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Redress: Pillows Part II: Recycled Stuffing Material

Last week I posted about my fight with pillow stuffing and how I’ve gone on a quest to figure out what works best.

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Shredded Paper

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Shredded Fleece

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Plastic Bags

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All Sorts of stuff – bits of yarn, thread, fleece, paper, and dryer lint.

After making 4 small pillows and stuffing them, I think I’ve finally got it down. Here is what I found out.

1. No matter what you are using as a recycled material, shredding it up is the best way to go.

2. Fabric DOES NOT shred well in a paper shredder. Trust me, don’t do it. That’s right, I tried it. I thought “this is going to be so awesome” but in fact it was a bit scary. Imagine grinding wheels not stopping and the whole thing convulsing and buckling like an alien was going to pop out of it.

3. Don’t use anything that will rot. Stay away from things with moisture in them.

4. Be mindful of noise. While shredded paper was the most easily sourced + most easily shredded material, it’s noisy. It crunches around and eventually flattens out and compacts. I think it would be great for things like floor pillows or decorative pillows.

pillowpunchout05Then from that, I decided I really liked paper and fleece the most. What would that be like together? Perfect.

I’m okay with the noise of it. For the pillow I’m planning (the one with the woven top), I’m going to make two pillows in one. It will be a floor pillow to sit on. So the bottom part I’ll hard pack with shredded paper. And then the The 2 inch thick “pillow top” will be over stuffed (but not quite hard packed) with shredded fleece.

There are a lot of options for decorative pillows (any of the above will work great), but for comfort I found fleece and (oddly enough) plastic bags work the best for over stuffed big comfy pillows. Shredded paper adds great structure to any pillow.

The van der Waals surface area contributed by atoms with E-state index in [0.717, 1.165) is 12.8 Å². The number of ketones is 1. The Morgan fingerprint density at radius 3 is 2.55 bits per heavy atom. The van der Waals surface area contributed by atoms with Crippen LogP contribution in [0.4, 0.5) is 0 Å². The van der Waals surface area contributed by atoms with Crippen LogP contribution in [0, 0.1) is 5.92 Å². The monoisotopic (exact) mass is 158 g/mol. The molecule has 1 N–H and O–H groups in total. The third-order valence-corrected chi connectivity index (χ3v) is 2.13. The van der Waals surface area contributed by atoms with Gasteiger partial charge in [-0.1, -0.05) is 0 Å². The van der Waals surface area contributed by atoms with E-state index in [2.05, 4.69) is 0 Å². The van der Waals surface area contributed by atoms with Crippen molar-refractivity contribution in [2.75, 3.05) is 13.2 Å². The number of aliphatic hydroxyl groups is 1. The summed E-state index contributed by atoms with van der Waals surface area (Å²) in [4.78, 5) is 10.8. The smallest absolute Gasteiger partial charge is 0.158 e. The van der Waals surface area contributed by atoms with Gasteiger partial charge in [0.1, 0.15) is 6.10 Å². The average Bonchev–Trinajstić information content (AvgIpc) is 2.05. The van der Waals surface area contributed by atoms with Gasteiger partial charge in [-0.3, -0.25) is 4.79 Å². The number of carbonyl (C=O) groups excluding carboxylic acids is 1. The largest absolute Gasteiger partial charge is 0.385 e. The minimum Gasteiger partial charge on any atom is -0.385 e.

The batting over it all really opens up the options because it gives a nice smooth surface to your pillow.

I’m excited to get started on the pillow form for my big pillow project. :)

Kristin

ps – I labeled all my pillows and I’m keeping them around for reference for all my future pillow projects. I think some fun little slipcovers will be fun to make too.

pss – Pillow Redress Part I

8 thoughts on “Redress: Pillows Part II: Recycled Stuffing Material

  1. The paper and fleece combo sounds great but what about when one needs to wash the cushion? Maybe this is an idea for another quest. Thanks for a great post.

  2. Good point! I forgot to link up to part two. All this experimentation is the end result of deciding to go with a slip cover over these pillow forms.

    Also, this brings up an interesting point, can you wash a pillow? I googled it and the answer is for the most part yes. I just never really thought about. It totally makes sense now that I think about it. I would say, that would be another interesting experiment for sure. Mostly I can guess that shredded fleece, most fabrics, and yarn would be fine, but things like paper, plastic bags (hard to remove all the moisture), and the all sorts (because you just toss whatever in there) would not work out so well washing and drying by machine.

  3. What a brilliant idea! I keep thinking I want more pillows but don’t want to pay for the pillow form. Thank you for giving me my next home project!

  4. HI
    I was wondering if you are able to wash the pillow with the newspaper in it??

  5. Definitely no to that one. Yeah, that is one of the downsides of some of the recycled stuffing choices. I use the newspaper/paper shreds for things I know won't need more than spot washing.

  6. HI
    I was wondering if you are able to wash the pillow with the newspaper in it??

  7. Definitely no to that one. Yeah, that is one of the downsides of some of the recycled stuffing choices. I use the newspaper/paper shreds for things I know won't need more than spot washing.

  8. Hello,

    I am heading an event and we are recycling un-used t-shirts for an Earth Day craft. I love your options very helpful. I do have a few questions. Do you know the out come for all times of stuffing after they have been washed with teh exception of the paper. I would assume not washing the plastic bags either…? How long does the paper stuffing last for confort? Thanks for any thoughts and suggestions. Stacey

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